Confusion is not like that anymore. There’s no “home base” clump of writers in the bar, and the familiar Michigan faces are spread out among many other writers. That means it’s not that easy to walk into the bar and find “my people,” which is a little sad. On the other hand, that old “writer table” thing was probably overly on the cliquish side, so it’s not all bad that new people have shown up to disrupt the old default rhythms. I also spend a lot more time with fans these days, both because fans are what it’s all about and because so many of them have become friends in my everyday life.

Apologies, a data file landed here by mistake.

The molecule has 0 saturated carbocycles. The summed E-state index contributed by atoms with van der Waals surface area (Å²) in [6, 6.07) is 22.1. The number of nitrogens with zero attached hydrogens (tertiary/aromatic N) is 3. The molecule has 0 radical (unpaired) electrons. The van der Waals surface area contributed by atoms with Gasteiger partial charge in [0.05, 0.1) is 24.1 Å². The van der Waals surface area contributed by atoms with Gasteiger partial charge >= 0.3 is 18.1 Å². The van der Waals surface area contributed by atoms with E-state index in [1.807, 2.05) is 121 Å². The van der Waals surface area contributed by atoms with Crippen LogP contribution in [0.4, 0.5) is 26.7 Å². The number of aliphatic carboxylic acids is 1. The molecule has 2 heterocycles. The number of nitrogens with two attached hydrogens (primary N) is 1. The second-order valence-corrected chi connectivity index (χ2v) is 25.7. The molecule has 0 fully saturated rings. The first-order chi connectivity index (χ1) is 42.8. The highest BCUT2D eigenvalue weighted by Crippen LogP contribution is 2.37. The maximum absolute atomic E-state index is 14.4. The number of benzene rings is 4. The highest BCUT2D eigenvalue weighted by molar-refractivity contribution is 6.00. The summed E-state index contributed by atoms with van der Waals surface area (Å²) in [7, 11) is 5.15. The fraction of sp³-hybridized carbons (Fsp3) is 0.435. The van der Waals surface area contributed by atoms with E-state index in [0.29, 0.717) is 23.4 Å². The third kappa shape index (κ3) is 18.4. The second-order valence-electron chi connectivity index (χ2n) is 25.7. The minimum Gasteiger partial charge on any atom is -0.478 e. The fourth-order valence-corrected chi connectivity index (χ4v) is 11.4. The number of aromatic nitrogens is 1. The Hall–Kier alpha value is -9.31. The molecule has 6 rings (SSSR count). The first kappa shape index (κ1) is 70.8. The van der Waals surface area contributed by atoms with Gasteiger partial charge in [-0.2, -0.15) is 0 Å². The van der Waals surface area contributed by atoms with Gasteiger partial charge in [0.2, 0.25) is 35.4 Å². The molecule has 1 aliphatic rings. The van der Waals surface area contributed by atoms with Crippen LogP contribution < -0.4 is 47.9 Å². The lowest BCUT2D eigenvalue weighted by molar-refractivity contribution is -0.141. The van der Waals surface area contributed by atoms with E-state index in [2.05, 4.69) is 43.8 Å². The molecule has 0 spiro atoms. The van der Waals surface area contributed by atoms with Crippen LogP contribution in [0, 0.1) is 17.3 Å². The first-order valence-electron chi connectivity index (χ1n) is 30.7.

At any rate, I had a great convention and enjoyed reconnecting with old friends and making new. All of the panels I was on seemed to go really well, with great topics and great audience participation. I felt a bit spread thin because there were so many people I wanted to see and so little time to squeeze it all in, but that’s a good problem to have. I am beginning to question my introvert identity. It seems like the reason I used to be so fatigued by social stuff and new people has been due to anxiety–overthinking interactions, worrying too much if I was offending or pleasing or even making an impression. Now that I’ve cleared some internal stuff, I find I don’t spend any energy at all on that old overthinking, and socializing and meeting new people doesn’t drain me like it used to. In fact, I wouldn’t say I find it draining at all. I still enjoy my alone time, and quite times with one or two friends, too, so I am probably more of an ambivert these days and enjoying having the option to meet new people without the need to “recover” after.